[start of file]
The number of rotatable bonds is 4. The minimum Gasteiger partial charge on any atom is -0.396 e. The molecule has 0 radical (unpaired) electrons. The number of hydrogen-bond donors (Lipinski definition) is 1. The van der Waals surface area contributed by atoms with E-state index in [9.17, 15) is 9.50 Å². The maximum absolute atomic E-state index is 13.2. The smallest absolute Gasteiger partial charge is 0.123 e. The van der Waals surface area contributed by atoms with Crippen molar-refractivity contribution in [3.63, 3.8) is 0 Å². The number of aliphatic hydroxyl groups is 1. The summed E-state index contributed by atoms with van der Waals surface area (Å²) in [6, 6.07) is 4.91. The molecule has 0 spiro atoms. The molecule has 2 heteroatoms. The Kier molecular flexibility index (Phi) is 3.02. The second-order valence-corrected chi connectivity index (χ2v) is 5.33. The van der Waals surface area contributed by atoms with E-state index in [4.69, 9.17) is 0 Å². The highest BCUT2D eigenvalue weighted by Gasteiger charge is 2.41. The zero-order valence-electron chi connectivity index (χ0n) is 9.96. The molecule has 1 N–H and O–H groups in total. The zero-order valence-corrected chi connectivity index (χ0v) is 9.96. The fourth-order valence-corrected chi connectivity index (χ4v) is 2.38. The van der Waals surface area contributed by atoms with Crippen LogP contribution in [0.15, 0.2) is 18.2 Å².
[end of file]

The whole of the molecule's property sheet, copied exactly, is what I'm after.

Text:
The number of rotatable bonds is 4. The minimum Gasteiger partial charge on any atom is -0.396 e. The molecule has 0 radical (unpaired) electrons. The number of hydrogen-bond donors (Lipinski definition) is 1. The van der Waals surface area contributed by atoms with E-state index in [9.17, 15) is 9.50 Å². The maximum absolute atomic E-state index is 13.2. The smallest absolute Gasteiger partial charge is 0.123 e. The van der Waals surface area contributed by atoms with Crippen molar-refractivity contribution in [3.63, 3.8) is 0 Å². The number of aliphatic hydroxyl groups is 1. The summed E-state index contributed by atoms with van der Waals surface area (Å²) in [6, 6.07) is 4.91. The molecule has 0 spiro atoms. The molecule has 2 heteroatoms. The Kier molecular flexibility index (Phi) is 3.02. The second-order valence-corrected chi connectivity index (χ2v) is 5.33. The van der Waals surface area contributed by atoms with E-state index in [4.69, 9.17) is 0 Å². The highest BCUT2D eigenvalue weighted by Gasteiger charge is 2.41. The zero-order valence-electron chi connectivity index (χ0n) is 9.96. The molecule has 1 N–H and O–H groups in total. The zero-order valence-corrected chi connectivity index (χ0v) is 9.96. The fourth-order valence-corrected chi connectivity index (χ4v) is 2.38. The van der Waals surface area contributed by atoms with Crippen LogP contribution in [0.15, 0.2) is 18.2 Å².